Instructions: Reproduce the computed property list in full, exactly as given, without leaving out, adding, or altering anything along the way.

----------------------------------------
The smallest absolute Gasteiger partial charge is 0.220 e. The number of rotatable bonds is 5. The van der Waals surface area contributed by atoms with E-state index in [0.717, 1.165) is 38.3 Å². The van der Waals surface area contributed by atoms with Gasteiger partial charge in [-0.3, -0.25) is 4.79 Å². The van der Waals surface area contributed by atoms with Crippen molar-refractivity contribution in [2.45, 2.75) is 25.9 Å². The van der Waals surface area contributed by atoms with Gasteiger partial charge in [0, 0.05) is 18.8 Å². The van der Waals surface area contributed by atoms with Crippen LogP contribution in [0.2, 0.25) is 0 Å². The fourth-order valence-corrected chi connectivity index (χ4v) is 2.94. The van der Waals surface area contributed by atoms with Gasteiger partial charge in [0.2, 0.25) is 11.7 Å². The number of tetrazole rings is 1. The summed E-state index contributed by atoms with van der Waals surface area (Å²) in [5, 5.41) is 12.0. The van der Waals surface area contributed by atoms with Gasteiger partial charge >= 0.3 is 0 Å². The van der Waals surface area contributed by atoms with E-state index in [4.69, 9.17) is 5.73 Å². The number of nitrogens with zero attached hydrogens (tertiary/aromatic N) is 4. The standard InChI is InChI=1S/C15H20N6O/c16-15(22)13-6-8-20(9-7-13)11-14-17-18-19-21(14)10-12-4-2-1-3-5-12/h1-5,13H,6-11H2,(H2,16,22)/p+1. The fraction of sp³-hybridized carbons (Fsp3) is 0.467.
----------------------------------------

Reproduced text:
The smallest absolute Gasteiger partial charge is 0.220 e. The number of rotatable bonds is 5. The van der Waals surface area contributed by atoms with E-state index in [0.717, 1.165) is 38.3 Å². The van der Waals surface area contributed by atoms with Gasteiger partial charge in [-0.3, -0.25) is 4.79 Å². The van der Waals surface area contributed by atoms with Crippen molar-refractivity contribution in [2.45, 2.75) is 25.9 Å². The van der Waals surface area contributed by atoms with Gasteiger partial charge in [0, 0.05) is 18.8 Å². The van der Waals surface area contributed by atoms with Crippen LogP contribution in [0.2, 0.25) is 0 Å². The fourth-order valence-corrected chi connectivity index (χ4v) is 2.94. The van der Waals surface area contributed by atoms with Gasteiger partial charge in [0.2, 0.25) is 11.7 Å². The number of tetrazole rings is 1. The summed E-state index contributed by atoms with van der Waals surface area (Å²) in [5, 5.41) is 12.0. The van der Waals surface area contributed by atoms with Gasteiger partial charge >= 0.3 is 0 Å². The van der Waals surface area contributed by atoms with E-state index in [4.69, 9.17) is 5.73 Å². The number of nitrogens with zero attached hydrogens (tertiary/aromatic N) is 4. The standard InChI is InChI=1S/C15H20N6O/c16-15(22)13-6-8-20(9-7-13)11-14-17-18-19-21(14)10-12-4-2-1-3-5-12/h1-5,13H,6-11H2,(H2,16,22)/p+1. The fraction of sp³-hybridized carbons (Fsp3) is 0.467.